Mas and Lily Yamasaki
by David Sugimoto for “Inside the Houston Caper”, June 1998
In 1938, he won the Northern California JACL District Council public speaking contest. Moving on to the national level, he lost the contest but picked up a better consolation prize. Working at the contest for JACL President was Lily Egusa from Tacoma, Washington. After several months of a correspondent relationship, smooth talking Mas convinced Lily to move to Monterey in early 1941. For the record, Mas was defending the back nine of William Land Park Golf course when the Japanese attached Pearl Harbor. Lily and Mas married in April of 1942, ahead of the evacuation notices and possible separation.
Relocated to Tule Lake, Mas worked as recreation director conducting band concerts, running beauty pageants and honing the leadership and organizational skills that would benefit the rest of us decades later, all for $19 a month.
In April of 1943, Mas and Lily headed for Dayton, Ohio, to work as domestics for John and Patricia MacMillian, owner of Dayton Tire and Rubber Company. “Lily cooked and I gardened and chauffeured for $125 a month,” Mas said. Five months later when he found out the market rate was $200-250 and asked for a raise, but “we didn’t get it so we quit.”
Being without a job, Mas and Lily moved in with the Okinos’ who ran a gift shop in Dayton. Mas later took a job at Borden’s delivering milk to wholesale customers and Lily went to work as a secretary for the Church Federation.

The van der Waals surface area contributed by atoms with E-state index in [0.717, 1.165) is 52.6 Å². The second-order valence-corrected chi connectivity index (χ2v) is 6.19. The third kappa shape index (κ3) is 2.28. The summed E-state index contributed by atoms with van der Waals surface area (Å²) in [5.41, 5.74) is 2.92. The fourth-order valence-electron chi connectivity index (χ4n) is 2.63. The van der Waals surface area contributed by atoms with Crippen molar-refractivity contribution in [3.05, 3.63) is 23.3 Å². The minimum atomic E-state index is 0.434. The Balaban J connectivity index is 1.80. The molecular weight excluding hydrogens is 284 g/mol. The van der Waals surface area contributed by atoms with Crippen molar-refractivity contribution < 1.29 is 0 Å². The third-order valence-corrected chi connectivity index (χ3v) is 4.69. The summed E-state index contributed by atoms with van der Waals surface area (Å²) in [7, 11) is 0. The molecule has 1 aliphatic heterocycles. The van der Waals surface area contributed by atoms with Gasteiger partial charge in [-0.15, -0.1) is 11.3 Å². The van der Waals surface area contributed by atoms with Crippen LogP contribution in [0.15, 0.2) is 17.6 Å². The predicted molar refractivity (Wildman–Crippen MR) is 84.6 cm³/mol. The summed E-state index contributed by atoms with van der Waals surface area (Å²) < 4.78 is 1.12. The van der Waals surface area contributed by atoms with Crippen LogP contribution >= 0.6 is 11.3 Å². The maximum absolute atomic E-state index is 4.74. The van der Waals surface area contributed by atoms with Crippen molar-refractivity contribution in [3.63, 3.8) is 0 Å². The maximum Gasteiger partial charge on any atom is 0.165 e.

Lance was born in 1946, the same year that Mas and Lily helped form the Dayton chapter of JACL. By the early 1950’s Mas had worked his way up to Local Distribution Manager, sort of the Taisho of wholesale milk distribution. He retired from Borden in 1982.
Mas’ JACL activities would take him to the governorship of the Midwest District where in April 1981, history would be made. In Dayton, at the JACL District meeting, Mas, Pete Fujioka, George Sakaguchi and Kaz Mayeda would play a round of golf on the Eagle Course of Blackburn Golf Course. This was the forerunner of the Houston Caper.
In 1984, Mas and Lily moved to Houston, bringing his famous golf swing with him. The official start of the Houston Caper was a four-day tournament played at Sharpstown Golf Course beginning on March 11, 1985.
When asked what single thing stands out about he Caper, Mas answered, “Who’d have ever believed it would have grown into what it has. It’s fantastic!”
It certainly is.
generations golf in Capers: Mas - 84, Chris - 21, Lance - 56